I just want to give people a heads up on this. It applies to any trip you are taking, not just Cuba, but it works for Cuba as well.
People keep spending a small fortune on health insurance when they travel. In fact when you book a trip, the default is to add it, you have to specifically tell them not to add it, and you have to repeat yourself and discard their dire lectures.
Why would you do that? Well because you are likely already more than covered for any medical emergency that may befall you during your trip.
Moreover, your chances of collecting on a policy that you purchased specifically for a trip are highly questionable as they like to use the term "pre-existing condition therefore doesn't qualify" a lot ... and fyi a common cold is a "pre-existing condition."
The truth is that if you have extended health coverage, then you should have plenty of coverage already. Check with your extended health care provider before you spend a fortune on a policy that you don't need.
As well as your extended health coverage, if you are taking a non-US-based credit card of any sort with you to Cuba, then you also have emergency travel insurance coverage connected to your card whether you pay a fee for that card or not. Again check with your card provider for the details.
The whole travel insurance industry is designed to play on people's fears, they lead you to question whether you'll be covered, in fact most of you are more than covered. We discovered this ourselves on a recent trip to the US, wish we could go back in time and recover all the wasted cash from falling for the fear-mongering.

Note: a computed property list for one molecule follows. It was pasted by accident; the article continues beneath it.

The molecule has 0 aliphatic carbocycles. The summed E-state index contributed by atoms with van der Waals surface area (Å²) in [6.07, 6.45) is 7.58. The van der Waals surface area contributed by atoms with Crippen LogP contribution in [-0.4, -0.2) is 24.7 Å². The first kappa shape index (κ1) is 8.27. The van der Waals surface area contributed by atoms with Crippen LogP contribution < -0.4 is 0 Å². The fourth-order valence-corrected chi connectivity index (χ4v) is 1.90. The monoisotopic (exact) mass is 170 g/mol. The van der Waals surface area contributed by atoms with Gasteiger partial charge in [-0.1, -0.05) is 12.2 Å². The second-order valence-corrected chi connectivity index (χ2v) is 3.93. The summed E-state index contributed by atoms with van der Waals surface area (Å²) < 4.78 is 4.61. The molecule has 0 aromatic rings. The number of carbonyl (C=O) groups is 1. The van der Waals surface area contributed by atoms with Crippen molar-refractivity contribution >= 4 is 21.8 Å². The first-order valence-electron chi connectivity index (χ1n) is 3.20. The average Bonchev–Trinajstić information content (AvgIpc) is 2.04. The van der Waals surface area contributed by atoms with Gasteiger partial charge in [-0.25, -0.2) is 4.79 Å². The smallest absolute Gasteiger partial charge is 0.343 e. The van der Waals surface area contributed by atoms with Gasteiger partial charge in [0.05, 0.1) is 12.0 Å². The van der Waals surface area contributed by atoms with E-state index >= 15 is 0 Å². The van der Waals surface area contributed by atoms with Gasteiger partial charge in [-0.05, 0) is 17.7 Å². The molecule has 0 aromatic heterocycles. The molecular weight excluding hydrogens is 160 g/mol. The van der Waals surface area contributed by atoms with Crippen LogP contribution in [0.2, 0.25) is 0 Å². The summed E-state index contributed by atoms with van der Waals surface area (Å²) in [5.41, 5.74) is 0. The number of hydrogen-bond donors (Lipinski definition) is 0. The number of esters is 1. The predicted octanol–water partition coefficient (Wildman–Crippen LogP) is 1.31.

When going to Cuba, all the dire warnings about coverage caused me more concern than usual, so I contacted our extended health care provider, only to find out that we were covered for 2 million each. We do not have any kind of deluxe plan or anything, just your typical basic extended health care plan. Two million.
Besides, if you do have a medical emergency, it is your own extended coverage that you will have to prove you used anyways before the emergency travel insurer will even contemplate your claim, so it's not like you're benefiting in any way by double-covering yourself, all you're actually doing is flushing a lot of money down the drain.
Hope this helps folks make more informed choices when it comes to emergency travel insurance. I'm not saying don't buy it, I'm saying do your homework on that front it could save you a lot of money which will give you more to spend on your vacation.
I have no idea how the extended coverage works in other countries, this heads up is aimed at Canadians :-)Edited: 12 January 2013, 04:37